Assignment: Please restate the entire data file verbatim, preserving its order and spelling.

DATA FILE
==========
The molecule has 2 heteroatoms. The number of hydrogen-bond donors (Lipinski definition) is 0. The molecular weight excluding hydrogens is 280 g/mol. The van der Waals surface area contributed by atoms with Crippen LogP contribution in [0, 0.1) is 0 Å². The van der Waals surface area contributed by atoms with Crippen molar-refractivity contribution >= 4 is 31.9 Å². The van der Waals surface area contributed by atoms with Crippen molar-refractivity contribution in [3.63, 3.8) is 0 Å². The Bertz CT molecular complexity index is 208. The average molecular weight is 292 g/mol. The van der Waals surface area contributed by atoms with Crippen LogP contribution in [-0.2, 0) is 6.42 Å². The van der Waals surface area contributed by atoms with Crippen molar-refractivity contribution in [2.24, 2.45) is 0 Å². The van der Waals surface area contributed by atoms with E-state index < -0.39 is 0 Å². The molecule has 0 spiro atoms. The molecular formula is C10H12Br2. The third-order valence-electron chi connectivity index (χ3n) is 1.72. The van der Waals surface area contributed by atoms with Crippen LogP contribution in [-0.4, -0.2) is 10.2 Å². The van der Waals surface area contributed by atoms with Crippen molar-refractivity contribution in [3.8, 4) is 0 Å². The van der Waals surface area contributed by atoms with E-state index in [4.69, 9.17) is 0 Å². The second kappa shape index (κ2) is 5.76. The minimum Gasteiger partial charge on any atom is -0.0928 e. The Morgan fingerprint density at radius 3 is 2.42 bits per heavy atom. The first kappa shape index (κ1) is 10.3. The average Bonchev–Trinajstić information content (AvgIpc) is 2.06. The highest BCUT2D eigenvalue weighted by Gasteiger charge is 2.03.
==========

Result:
The molecule has 2 heteroatoms. The number of hydrogen-bond donors (Lipinski definition) is 0. The molecular weight excluding hydrogens is 280 g/mol. The van der Waals surface area contributed by atoms with Crippen LogP contribution in [0, 0.1) is 0 Å². The van der Waals surface area contributed by atoms with Crippen molar-refractivity contribution >= 4 is 31.9 Å². The van der Waals surface area contributed by atoms with Crippen molar-refractivity contribution in [3.63, 3.8) is 0 Å². The Bertz CT molecular complexity index is 208. The average molecular weight is 292 g/mol. The van der Waals surface area contributed by atoms with Crippen LogP contribution in [-0.2, 0) is 6.42 Å². The van der Waals surface area contributed by atoms with Crippen molar-refractivity contribution in [2.24, 2.45) is 0 Å². The van der Waals surface area contributed by atoms with E-state index < -0.39 is 0 Å². The molecule has 0 spiro atoms. The molecular formula is C10H12Br2. The third-order valence-electron chi connectivity index (χ3n) is 1.72. The van der Waals surface area contributed by atoms with Crippen LogP contribution in [-0.4, -0.2) is 10.2 Å². The van der Waals surface area contributed by atoms with Crippen molar-refractivity contribution in [3.8, 4) is 0 Å². The van der Waals surface area contributed by atoms with E-state index in [4.69, 9.17) is 0 Å². The second kappa shape index (κ2) is 5.76. The minimum Gasteiger partial charge on any atom is -0.0928 e. The Morgan fingerprint density at radius 3 is 2.42 bits per heavy atom. The first kappa shape index (κ1) is 10.3. The average Bonchev–Trinajstić information content (AvgIpc) is 2.06. The highest BCUT2D eigenvalue weighted by Gasteiger charge is 2.03.